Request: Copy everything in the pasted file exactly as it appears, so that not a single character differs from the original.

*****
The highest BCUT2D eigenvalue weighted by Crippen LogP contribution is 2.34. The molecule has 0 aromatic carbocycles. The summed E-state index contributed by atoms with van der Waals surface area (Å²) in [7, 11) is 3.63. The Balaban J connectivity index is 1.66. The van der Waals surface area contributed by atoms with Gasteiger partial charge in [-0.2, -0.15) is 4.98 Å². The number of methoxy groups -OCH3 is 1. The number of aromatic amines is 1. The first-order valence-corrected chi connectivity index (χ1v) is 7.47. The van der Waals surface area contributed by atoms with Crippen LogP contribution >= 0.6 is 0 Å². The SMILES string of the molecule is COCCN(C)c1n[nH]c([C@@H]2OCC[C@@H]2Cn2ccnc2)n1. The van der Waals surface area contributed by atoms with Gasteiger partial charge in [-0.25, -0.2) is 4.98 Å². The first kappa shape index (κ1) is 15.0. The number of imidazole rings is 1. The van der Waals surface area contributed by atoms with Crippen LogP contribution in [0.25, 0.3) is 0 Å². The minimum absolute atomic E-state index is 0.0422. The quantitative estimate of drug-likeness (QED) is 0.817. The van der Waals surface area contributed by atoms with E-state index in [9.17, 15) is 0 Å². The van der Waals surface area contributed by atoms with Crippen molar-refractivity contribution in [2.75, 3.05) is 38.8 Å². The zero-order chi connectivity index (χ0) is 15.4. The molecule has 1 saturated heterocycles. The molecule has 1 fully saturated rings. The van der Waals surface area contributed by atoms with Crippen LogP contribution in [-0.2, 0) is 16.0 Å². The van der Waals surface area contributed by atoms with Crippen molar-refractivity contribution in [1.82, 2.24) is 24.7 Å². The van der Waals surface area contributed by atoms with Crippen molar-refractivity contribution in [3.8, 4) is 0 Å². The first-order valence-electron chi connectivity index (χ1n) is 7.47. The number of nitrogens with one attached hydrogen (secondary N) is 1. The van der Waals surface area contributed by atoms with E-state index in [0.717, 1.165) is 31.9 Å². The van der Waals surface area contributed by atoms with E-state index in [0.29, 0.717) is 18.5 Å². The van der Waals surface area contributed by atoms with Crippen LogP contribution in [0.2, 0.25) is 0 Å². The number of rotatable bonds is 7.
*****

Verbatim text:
The highest BCUT2D eigenvalue weighted by Crippen LogP contribution is 2.34. The molecule has 0 aromatic carbocycles. The summed E-state index contributed by atoms with van der Waals surface area (Å²) in [7, 11) is 3.63. The Balaban J connectivity index is 1.66. The van der Waals surface area contributed by atoms with Gasteiger partial charge in [-0.2, -0.15) is 4.98 Å². The number of methoxy groups -OCH3 is 1. The number of aromatic amines is 1. The first-order valence-corrected chi connectivity index (χ1v) is 7.47. The van der Waals surface area contributed by atoms with Crippen LogP contribution >= 0.6 is 0 Å². The SMILES string of the molecule is COCCN(C)c1n[nH]c([C@@H]2OCC[C@@H]2Cn2ccnc2)n1. The van der Waals surface area contributed by atoms with Gasteiger partial charge in [-0.25, -0.2) is 4.98 Å². The first kappa shape index (κ1) is 15.0. The number of imidazole rings is 1. The van der Waals surface area contributed by atoms with Crippen LogP contribution in [0.25, 0.3) is 0 Å². The minimum absolute atomic E-state index is 0.0422. The quantitative estimate of drug-likeness (QED) is 0.817. The van der Waals surface area contributed by atoms with E-state index in [9.17, 15) is 0 Å². The van der Waals surface area contributed by atoms with Crippen molar-refractivity contribution in [2.75, 3.05) is 38.8 Å². The zero-order chi connectivity index (χ0) is 15.4. The molecule has 1 saturated heterocycles. The molecule has 1 fully saturated rings. The van der Waals surface area contributed by atoms with Crippen LogP contribution in [-0.2, 0) is 16.0 Å². The van der Waals surface area contributed by atoms with Crippen molar-refractivity contribution in [1.82, 2.24) is 24.7 Å². The van der Waals surface area contributed by atoms with Crippen molar-refractivity contribution in [3.8, 4) is 0 Å². The first-order valence-electron chi connectivity index (χ1n) is 7.47. The number of nitrogens with one attached hydrogen (secondary N) is 1. The van der Waals surface area contributed by atoms with E-state index in [0.717, 1.165) is 31.9 Å². The van der Waals surface area contributed by atoms with E-state index in [0.29, 0.717) is 18.5 Å². The van der Waals surface area contributed by atoms with Crippen LogP contribution in [0.2, 0.25) is 0 Å². The number of rotatable bonds is 7.